Wednesday, May 23, 2012


Photo: Tim Sheerman
If you fish for grouper recreationally or commercially, you might want to pay attention to a couple of things the Gulf of Mexico Fishery Management Council is considering.

The Gulf Council is gearing up to discuss the 2013 recreational gag fishing season.
This year, the federal gag season is open from July 1 – October 31. The Gulf coast of Florida is open at the same time as the federal season, with the exception of Taylor, Jefferson, Wakulla, and Franklin counties, which are open from April 1 – June 30.  

Inconsistent regulations between state and federal waters are difficult for a few reasons: enforcement becomes complicated; federally permitted for-hire boats are excluded from state seasons; and the fish caught during non-federal seasons are still counted as part of the Gulf-wide Annual Catch Limit and can result in a shortened federal season.
Photo: Troy Frady

Recently, the Florida Fish and Wildlife Commission (FWC) requested that the Gulf Council consider gag season options that would allow for fishing in both the spring and fall.  

The current season was set to allow for the most fishing days possible (123 days). Rates of catch are typically lower in the later summer months, so the season can be open longer before the Annual Catch Target is met. The Council will reexamine the desire for a split open season, which may reduce the number of fishing days, but allow for gag fishing at a more desirable time of year.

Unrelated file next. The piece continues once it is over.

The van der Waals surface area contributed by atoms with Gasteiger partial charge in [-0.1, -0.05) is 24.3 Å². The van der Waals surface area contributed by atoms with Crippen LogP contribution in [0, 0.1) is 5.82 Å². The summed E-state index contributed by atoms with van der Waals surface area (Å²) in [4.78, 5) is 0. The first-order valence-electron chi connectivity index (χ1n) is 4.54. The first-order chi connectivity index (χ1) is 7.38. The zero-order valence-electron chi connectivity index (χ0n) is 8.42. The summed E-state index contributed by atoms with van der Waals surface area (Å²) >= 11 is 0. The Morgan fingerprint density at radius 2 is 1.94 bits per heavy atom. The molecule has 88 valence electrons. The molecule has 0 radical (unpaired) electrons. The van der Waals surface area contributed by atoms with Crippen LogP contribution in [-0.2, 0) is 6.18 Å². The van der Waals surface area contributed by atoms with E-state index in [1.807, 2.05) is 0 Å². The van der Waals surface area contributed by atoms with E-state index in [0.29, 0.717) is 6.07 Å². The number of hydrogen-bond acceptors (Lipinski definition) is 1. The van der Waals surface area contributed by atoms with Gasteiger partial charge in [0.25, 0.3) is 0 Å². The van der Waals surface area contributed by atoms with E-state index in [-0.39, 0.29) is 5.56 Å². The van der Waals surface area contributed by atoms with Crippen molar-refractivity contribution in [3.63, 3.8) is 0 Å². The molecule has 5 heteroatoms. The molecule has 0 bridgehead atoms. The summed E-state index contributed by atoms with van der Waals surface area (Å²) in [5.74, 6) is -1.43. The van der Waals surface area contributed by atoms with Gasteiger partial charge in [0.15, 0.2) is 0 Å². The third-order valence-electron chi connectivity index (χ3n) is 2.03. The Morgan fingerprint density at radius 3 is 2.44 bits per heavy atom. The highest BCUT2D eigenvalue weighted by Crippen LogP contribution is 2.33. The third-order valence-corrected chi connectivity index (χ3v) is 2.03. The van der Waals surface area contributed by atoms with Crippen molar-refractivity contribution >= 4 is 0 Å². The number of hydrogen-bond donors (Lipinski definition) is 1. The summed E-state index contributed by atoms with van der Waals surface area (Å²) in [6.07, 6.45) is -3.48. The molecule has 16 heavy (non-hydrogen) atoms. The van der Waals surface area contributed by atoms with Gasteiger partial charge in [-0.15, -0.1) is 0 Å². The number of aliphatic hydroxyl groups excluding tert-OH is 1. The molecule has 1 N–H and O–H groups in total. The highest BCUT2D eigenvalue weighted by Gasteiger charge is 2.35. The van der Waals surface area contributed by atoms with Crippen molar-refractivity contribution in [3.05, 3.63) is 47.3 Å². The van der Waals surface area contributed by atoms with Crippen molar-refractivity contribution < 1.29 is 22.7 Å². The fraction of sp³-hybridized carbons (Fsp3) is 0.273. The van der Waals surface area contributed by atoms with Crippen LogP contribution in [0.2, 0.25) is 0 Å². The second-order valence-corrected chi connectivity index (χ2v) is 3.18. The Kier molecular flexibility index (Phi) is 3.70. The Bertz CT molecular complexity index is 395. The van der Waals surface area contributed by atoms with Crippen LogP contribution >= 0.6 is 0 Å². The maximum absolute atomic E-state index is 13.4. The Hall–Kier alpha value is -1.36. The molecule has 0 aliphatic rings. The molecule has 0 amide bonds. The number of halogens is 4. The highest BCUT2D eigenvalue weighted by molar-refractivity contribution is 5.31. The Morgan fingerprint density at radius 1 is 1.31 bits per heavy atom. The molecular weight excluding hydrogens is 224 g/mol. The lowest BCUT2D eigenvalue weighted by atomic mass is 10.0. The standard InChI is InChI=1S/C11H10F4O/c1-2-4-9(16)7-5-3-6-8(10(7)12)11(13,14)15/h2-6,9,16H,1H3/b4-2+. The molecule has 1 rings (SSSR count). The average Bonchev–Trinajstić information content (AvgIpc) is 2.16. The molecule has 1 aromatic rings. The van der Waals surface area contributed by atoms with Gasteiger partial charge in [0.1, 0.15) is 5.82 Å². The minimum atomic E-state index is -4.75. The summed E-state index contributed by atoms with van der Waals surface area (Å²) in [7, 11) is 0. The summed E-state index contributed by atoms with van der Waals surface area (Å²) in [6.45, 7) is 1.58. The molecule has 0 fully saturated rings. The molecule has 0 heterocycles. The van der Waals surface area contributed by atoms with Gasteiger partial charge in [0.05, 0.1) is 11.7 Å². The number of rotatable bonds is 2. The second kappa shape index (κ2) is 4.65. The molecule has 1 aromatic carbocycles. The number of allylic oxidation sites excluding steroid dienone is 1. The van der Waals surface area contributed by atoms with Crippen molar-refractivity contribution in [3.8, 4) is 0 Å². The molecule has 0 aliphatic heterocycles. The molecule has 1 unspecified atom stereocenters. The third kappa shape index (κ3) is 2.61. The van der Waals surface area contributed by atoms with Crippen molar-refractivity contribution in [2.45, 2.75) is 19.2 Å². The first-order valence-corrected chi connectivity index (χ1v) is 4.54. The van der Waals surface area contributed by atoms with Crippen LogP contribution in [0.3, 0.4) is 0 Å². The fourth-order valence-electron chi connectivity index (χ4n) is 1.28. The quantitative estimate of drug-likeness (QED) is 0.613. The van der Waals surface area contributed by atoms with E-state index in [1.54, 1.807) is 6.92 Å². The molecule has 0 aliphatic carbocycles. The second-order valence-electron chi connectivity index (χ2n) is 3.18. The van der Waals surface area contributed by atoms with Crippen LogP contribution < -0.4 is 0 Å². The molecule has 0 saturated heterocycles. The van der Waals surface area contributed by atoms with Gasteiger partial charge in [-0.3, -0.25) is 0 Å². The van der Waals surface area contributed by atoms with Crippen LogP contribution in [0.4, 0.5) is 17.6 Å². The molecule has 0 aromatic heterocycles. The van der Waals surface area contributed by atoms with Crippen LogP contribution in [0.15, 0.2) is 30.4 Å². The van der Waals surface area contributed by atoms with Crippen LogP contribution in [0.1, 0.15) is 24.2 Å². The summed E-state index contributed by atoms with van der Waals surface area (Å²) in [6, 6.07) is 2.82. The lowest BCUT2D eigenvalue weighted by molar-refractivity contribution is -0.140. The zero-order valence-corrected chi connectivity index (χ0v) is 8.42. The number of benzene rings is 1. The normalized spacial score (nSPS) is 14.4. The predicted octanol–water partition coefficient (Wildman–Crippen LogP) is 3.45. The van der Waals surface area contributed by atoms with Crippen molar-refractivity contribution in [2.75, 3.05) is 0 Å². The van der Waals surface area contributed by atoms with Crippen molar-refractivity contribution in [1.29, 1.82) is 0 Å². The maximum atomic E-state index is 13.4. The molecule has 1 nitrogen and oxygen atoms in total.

The 2013 recreational gag season is scheduled for discussion during the June Gulf Council meeting in Tampa, Florida. The Council will be asking for your thoughts on the 2013 gag season soon.  

The Gulf Council is planning to discuss the possibility of changing the current February – March recreational shallow-water grouper closure.

During the April Council meeting, fishermen asked the Council to analyze the possibility of changing the annual shallow-water grouper closure since the circumstances that initially prompted the closure have changed.

Photo: Doug Gregory
In 2006, red grouper was considered overfished and experiencing overfishing. To reduce the number of red grouper being caught the Council closed gag, red grouper, and black grouper fishing from February 15 – March 15. The Council closed the three species together to prevent effort from shifting to the other species and to reduce bycatch of red groupers. The chosen closure also reduced fishing pressure on all three species during their spawning seasons.

In 2008, gag was determined to be overfished and experiencing overfishing. The Council extended the season closure from February 1- March 31 and limited all shallow water grouper fishing (gag, black grouper, red grouper, yellowfin, scamp, and yellowmouth.)